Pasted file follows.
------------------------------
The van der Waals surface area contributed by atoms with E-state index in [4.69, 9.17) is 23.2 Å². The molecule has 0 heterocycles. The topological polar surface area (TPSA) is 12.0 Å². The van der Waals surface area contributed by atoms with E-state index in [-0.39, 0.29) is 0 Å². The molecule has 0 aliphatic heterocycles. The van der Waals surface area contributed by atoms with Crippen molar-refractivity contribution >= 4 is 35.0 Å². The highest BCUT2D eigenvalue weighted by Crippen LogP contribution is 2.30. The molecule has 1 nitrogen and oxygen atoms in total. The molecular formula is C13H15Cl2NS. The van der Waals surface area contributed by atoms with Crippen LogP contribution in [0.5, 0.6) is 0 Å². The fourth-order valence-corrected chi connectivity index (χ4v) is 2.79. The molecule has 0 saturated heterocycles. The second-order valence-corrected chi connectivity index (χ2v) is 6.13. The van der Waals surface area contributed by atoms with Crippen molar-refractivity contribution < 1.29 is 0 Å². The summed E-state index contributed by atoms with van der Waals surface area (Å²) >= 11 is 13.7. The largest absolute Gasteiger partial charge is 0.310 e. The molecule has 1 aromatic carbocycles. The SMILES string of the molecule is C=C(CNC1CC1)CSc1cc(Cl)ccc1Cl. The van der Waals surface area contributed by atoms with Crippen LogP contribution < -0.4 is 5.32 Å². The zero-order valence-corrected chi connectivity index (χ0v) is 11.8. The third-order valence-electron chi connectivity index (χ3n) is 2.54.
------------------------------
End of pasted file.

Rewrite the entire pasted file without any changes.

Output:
The van der Waals surface area contributed by atoms with E-state index in [4.69, 9.17) is 23.2 Å². The molecule has 0 heterocycles. The topological polar surface area (TPSA) is 12.0 Å². The van der Waals surface area contributed by atoms with E-state index in [-0.39, 0.29) is 0 Å². The molecule has 0 aliphatic heterocycles. The van der Waals surface area contributed by atoms with Crippen molar-refractivity contribution >= 4 is 35.0 Å². The highest BCUT2D eigenvalue weighted by Crippen LogP contribution is 2.30. The molecule has 1 nitrogen and oxygen atoms in total. The molecular formula is C13H15Cl2NS. The van der Waals surface area contributed by atoms with Crippen LogP contribution in [0.5, 0.6) is 0 Å². The fourth-order valence-corrected chi connectivity index (χ4v) is 2.79. The molecule has 0 saturated heterocycles. The second-order valence-corrected chi connectivity index (χ2v) is 6.13. The van der Waals surface area contributed by atoms with Crippen molar-refractivity contribution < 1.29 is 0 Å². The summed E-state index contributed by atoms with van der Waals surface area (Å²) >= 11 is 13.7. The largest absolute Gasteiger partial charge is 0.310 e. The molecule has 1 aromatic carbocycles. The SMILES string of the molecule is C=C(CNC1CC1)CSc1cc(Cl)ccc1Cl. The van der Waals surface area contributed by atoms with Crippen LogP contribution < -0.4 is 5.32 Å². The zero-order valence-corrected chi connectivity index (χ0v) is 11.8. The third-order valence-electron chi connectivity index (χ3n) is 2.54.